Everything he couldn’t have at home was now only a click away. His father had pawned their TV so Yamni had not seen a basketball game this season, but now he had access to every game across the country. His father despised his love for hip-hop. Now Yamni could surf while downloading the hottest tracks. He loved having the world at his fingertips. He knew how to navigate for information and had all the virtual bells and whistles.
Every day when he logged on and checked his email, he erased all the junk mail that he received. Most times he didn’t even bother to give them a fleeting glance. But one day he happened to notice an email title between an auto refinance ad and a home mortgage pitch.
The title read “ Brave Eagle I Presume?” Yamni quickly clicked on it to see if it was legitimate and read the following message: “Dear Sir, I’m student James Whitlock of Easton University, and I was doing some research of Oglala Lakota history. We are currently covering the Battle of the Little Bighorn, and I was looking into the descendants of the Lakota warriors who participated in the battle.
“I found your address on a whim and was curious if you were connected to the warrior Brave Eagle who rode with Crazy Horse on that June day. Please, if you are a descendant of Brave Eagle, please contact me immediately. Thank you for your time. James Whitlock.”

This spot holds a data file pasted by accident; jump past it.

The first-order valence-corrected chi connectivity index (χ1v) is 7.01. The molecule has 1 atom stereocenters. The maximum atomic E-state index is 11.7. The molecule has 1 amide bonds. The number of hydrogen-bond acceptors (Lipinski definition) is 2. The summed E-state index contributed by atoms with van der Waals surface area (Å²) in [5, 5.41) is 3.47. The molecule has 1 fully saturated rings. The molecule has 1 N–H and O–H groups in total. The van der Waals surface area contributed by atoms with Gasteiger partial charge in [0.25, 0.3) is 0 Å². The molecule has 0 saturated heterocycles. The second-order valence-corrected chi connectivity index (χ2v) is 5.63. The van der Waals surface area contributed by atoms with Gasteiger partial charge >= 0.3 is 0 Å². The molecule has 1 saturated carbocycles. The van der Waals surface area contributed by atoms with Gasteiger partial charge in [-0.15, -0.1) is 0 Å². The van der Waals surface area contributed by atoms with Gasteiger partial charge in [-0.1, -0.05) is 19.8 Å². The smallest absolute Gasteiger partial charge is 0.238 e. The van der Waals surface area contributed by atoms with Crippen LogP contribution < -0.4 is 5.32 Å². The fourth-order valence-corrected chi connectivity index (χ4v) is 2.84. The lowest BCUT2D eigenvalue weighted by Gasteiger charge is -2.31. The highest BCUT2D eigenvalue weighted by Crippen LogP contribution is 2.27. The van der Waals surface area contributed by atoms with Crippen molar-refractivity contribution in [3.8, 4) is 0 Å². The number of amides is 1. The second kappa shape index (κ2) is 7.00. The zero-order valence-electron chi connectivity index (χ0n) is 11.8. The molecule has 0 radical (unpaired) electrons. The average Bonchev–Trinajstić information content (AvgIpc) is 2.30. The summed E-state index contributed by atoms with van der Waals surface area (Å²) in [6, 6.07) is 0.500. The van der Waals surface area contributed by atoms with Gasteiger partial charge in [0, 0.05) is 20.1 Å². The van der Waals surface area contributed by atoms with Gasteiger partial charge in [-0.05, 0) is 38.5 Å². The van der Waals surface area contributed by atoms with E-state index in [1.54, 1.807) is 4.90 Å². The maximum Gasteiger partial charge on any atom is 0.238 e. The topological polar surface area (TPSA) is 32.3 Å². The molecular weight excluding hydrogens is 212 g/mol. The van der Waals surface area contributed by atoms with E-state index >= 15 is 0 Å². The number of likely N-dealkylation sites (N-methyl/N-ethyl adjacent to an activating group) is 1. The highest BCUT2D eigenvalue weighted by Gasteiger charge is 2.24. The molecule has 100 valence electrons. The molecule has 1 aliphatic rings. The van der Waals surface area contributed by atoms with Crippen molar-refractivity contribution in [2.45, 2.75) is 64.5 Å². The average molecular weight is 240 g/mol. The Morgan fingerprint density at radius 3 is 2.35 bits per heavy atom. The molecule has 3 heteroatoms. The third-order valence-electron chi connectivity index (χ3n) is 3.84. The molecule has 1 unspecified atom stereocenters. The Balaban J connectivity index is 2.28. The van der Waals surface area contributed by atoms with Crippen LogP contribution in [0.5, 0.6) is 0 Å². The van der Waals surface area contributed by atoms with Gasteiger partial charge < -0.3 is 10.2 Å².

Yamni’s eyes were wide; this was breaking news to the lad. He had long known of the heroic stand of the Lakota at that battle, but he never knew about this warrior Brave Eagle. He never would have thought he would have a connection to this monumental time in history. His head was filled with the dreams of Crazy Horse and the honor of battle and a sense of accomplishment.
Before he wrote a reply, he ran up to his history teacher’s classroom with a bundle of questions. His teacher was shocked, and it took him a moment to pull some thoughts together during Yamni’s ambush of questions about the warrior Brave Eagle. He was very delicate with Yamni’s newfound curiosity and encouraging. He knew a quick remedy to cure Yamni’s itch. He sent him to Ted Thunder Shield, a respected elder and historian of Yamni’s district. Now a tie would be forged, as Yamni’s teacher arranged a meeting at Ted’s house.